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formerly BETA Machinery Analysis and SVT Engineering Consultants

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Subsea Piping Vibration

For new and existing systems

Subsea systems are becoming more complex and are being designed for and operated at ever increasing water depths. One aspect that is often overlooked is the threat associated with vibration, which can lead to significant integrity and reliability issues.

Vibration is caused by a number of sources, including:

  1. External flow: tidal or current loading, leading to vortex-induced vibration (VIV)
  2. Internal flow: flow-induced vibration (FIV) including flow turbulence (FIT), multiphase and slugging, flow-induced pulsation (FLIP/singing flexibles and deadleg excitation)
  3. Mechanical excitation: residual imbalance and misalignment of subsea pumping and compression equipment

Wood Group’s Vibration, Dynamics & Noise (VDN) group provides a comprehensive range of services to manage the threat of vibration-induced fatigue and associated reliability issues across the lifecycle of subsea equipment.

1 Why is subsea vibration an issue?

The risks from flow or process-induced vibration excitation of pipework are widely acknowledged in onshore process plant and offshore topsides facilities. Conversely, the vibration assessment of subsea pipework has historically been limited to external vortex-induced vibration (VIV) of riser systems and unsupported pipeline spans due to environmental loading. Existing integrity management guidelines for subsea systems do therefore not adequately address internal flow-induced vibration. 

However, recent failures and associated reliability issues of subsea equipment, in part due to increased flow rates and increasing equipment complexity, have raised the risk profile of internal flow-induced vibration excitation and led, through an industry JIP,  to the development of new guidelines which will be published in 2016 by the Energy Institute.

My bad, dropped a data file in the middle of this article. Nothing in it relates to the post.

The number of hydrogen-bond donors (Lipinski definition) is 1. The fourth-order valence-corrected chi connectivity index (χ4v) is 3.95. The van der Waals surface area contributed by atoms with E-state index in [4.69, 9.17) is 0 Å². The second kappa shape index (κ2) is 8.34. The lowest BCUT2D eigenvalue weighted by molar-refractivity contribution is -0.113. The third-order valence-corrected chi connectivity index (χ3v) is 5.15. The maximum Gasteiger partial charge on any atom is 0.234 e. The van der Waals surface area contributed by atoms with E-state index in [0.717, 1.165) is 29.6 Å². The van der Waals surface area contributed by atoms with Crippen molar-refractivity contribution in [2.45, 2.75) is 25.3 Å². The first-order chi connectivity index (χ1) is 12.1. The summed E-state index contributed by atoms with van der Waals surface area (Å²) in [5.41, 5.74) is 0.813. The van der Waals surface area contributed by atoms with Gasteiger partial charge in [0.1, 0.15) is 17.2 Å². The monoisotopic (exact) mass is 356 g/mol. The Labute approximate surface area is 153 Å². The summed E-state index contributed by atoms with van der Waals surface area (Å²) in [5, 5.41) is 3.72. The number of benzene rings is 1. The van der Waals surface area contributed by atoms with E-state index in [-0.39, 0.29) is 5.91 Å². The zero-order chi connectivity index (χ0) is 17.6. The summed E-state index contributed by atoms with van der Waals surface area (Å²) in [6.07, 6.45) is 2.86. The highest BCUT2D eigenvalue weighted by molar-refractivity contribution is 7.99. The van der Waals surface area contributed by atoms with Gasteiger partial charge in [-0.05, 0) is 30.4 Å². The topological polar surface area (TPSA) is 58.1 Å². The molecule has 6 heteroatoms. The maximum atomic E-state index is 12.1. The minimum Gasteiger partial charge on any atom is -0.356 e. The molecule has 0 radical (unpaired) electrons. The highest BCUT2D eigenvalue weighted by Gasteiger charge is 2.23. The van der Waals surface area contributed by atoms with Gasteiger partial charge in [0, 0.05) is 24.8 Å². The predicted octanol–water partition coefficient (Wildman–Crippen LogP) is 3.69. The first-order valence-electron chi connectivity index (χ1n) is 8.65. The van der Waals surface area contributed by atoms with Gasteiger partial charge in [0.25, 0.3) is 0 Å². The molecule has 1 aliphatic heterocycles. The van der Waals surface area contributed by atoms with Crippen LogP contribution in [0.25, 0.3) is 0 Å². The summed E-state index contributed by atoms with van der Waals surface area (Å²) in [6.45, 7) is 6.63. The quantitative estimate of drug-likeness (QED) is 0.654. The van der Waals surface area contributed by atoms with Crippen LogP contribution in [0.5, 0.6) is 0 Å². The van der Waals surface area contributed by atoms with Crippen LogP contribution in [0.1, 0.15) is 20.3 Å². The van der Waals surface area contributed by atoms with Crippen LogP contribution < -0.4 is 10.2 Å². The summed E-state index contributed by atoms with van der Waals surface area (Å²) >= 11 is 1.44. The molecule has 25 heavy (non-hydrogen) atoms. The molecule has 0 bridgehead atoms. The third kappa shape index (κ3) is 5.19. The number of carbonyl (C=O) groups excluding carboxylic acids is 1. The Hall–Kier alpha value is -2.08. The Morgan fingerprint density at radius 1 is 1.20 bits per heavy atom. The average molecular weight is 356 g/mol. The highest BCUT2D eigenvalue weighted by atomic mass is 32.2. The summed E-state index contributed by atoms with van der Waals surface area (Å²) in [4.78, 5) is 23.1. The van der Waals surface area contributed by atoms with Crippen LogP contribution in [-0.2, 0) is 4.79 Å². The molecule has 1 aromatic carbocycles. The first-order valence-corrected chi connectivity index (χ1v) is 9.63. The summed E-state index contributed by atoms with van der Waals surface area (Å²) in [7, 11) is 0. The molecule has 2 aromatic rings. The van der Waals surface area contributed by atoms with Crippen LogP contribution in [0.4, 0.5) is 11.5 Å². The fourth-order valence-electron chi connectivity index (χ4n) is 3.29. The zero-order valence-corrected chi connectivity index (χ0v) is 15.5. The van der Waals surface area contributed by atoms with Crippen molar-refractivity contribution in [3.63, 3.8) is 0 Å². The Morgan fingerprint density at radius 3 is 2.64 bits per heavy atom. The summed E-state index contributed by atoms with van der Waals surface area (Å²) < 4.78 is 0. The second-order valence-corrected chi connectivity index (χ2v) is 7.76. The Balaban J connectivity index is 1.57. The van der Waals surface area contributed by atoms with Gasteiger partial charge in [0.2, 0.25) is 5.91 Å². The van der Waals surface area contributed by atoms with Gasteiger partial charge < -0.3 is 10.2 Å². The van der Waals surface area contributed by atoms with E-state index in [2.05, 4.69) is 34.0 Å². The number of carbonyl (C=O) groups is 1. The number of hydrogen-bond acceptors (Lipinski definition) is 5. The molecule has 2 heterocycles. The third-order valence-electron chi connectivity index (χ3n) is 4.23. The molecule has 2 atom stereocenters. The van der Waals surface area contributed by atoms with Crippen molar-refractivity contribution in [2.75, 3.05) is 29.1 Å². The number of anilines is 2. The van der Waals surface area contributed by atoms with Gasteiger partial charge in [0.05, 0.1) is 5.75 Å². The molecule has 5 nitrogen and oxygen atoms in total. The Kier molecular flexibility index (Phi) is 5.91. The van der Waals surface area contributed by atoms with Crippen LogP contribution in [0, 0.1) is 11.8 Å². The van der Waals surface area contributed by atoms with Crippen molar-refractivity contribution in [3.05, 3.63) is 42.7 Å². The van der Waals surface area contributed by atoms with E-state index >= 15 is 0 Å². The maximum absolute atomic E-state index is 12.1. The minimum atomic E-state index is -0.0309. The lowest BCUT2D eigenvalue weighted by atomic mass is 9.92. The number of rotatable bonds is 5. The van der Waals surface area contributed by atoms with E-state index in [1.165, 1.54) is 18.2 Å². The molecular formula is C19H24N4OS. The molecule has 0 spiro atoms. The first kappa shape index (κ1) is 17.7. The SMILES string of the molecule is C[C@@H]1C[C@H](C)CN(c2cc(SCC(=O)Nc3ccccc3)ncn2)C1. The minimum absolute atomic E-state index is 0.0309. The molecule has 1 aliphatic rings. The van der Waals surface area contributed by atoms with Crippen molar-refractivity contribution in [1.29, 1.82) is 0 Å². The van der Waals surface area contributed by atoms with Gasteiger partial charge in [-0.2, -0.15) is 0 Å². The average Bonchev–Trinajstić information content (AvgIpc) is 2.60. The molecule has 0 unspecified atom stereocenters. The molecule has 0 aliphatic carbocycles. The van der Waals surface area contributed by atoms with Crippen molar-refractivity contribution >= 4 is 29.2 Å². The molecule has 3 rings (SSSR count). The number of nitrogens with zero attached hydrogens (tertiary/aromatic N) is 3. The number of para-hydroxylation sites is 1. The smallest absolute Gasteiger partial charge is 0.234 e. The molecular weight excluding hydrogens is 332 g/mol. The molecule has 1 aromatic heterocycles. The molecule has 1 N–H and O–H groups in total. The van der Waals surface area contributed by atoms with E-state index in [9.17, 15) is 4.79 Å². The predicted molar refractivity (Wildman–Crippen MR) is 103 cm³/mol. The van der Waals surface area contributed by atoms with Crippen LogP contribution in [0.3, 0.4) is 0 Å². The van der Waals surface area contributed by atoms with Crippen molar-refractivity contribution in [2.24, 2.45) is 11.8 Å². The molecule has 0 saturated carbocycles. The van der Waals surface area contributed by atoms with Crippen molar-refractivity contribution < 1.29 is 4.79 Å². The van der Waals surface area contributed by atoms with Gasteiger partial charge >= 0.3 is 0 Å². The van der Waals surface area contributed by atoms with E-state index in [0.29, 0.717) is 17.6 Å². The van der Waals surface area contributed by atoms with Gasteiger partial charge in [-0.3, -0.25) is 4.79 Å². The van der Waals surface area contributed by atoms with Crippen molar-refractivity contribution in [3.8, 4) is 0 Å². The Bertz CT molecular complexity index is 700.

Dynamic stress analysis of ROV intervention line (subsea piping vibration)
 

Dynamic stress analysis of an ROV intervention line

CFD prediction of multiphase flow around bend (subsea piping vibration)
 

CFD prediction of multiphase flow around a bend

Examples include:

  • Vibration-induced fatigue failure of piping on a subsea production manifold soon after start-up which resulted in the recovery of the manifold back to shore for repair.
  • Severe high-frequency vibration of subsea equipment caused by a ‘singing riser’ which led to a reduction in gas export flowrates to allow safe operation until suitable vibration control measures were designed and deployed.
  • Excessive low-frequency vibration of a rigid production jumper which resulted in an extended monitoring program to determine and hence minimize the fatigue damage accrual under certain operating conditions, followed by the deployment of vibration mitigation measures using an ROV.
2 Design

During the project design stage, Wood Group’s VDN service line can support the project through carrying out a range of technical services: